Low-mileage cars are a funny part of the hobby; you can't use your new toy or you drive away its distinction
All 911s were not created equal, and they are not treated equally by vintage car buyers. Each move in the market favors certain models, making superstars out of some and leaving others behind. Herewith we present the top five gainers in the vintage 911 world, with an eye toward which might be best to scratch your itch.
Early 911S (1967-73)
These cars have roughly doubled in the last five years, from about $25,000 for a nice driver to $50,000-and you can double those prices again for the always-steep value increase from #2 to #1 condition. In some ways this is no surprise, as the S model has always been the ultimate street-going 911 (other than the Euro-only, single-year, Carrera RS, of which more later).
On the other hand, there are surprises in the strength of the S cars. In the first place, S cars are tremendously similar to the "lesser" cars in the line. Yes, the S has more horsepower and extra options like the iconic Fuchs forged alloy wheels, bigger brakes, special trim, and from 1969 to 1973, mechanical fuel injection. But at the end of the day, many other 911 models are still great cars for all-around enjoyment.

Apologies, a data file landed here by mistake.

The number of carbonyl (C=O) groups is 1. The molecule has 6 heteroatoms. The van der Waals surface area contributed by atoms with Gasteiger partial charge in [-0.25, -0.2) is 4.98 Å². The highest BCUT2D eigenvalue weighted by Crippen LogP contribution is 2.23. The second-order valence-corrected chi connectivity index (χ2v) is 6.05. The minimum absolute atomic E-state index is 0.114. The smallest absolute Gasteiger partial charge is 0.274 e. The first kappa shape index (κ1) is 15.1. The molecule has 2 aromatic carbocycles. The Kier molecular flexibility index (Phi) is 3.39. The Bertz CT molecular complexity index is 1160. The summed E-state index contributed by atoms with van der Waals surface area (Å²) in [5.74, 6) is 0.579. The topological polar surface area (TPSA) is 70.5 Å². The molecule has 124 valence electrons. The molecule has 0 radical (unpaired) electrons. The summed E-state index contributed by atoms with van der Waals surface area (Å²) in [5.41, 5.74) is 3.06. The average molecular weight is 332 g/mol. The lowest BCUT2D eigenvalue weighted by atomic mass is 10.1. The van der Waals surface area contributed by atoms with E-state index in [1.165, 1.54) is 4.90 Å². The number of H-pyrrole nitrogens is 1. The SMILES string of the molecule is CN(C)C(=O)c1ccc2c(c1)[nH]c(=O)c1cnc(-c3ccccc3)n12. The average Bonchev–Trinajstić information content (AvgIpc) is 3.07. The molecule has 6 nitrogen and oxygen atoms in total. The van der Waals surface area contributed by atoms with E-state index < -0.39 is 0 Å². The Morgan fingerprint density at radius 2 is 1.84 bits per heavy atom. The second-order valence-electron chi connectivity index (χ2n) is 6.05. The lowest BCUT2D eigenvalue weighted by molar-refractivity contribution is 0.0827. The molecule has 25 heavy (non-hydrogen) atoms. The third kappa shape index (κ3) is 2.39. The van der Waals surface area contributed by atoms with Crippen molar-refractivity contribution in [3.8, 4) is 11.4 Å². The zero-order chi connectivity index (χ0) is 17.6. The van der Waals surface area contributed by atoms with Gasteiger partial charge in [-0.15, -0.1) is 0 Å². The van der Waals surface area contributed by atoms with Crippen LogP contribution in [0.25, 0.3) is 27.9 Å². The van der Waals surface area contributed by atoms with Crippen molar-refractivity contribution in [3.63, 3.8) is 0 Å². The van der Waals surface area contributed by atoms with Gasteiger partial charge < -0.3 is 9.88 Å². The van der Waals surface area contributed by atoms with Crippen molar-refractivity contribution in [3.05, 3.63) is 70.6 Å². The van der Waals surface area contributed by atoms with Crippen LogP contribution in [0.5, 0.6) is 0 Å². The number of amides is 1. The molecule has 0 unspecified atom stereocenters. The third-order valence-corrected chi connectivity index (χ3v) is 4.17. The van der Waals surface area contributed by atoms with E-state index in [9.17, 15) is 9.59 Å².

Second, these are not rare, with over 11,500 made over seven years. That's quite a large number for a car heading into the price stratosphere. But buyers are seeing them as "exceptionally rare" (to quote a recent eBay ad) and sellers seem happy to add fuel to that fire.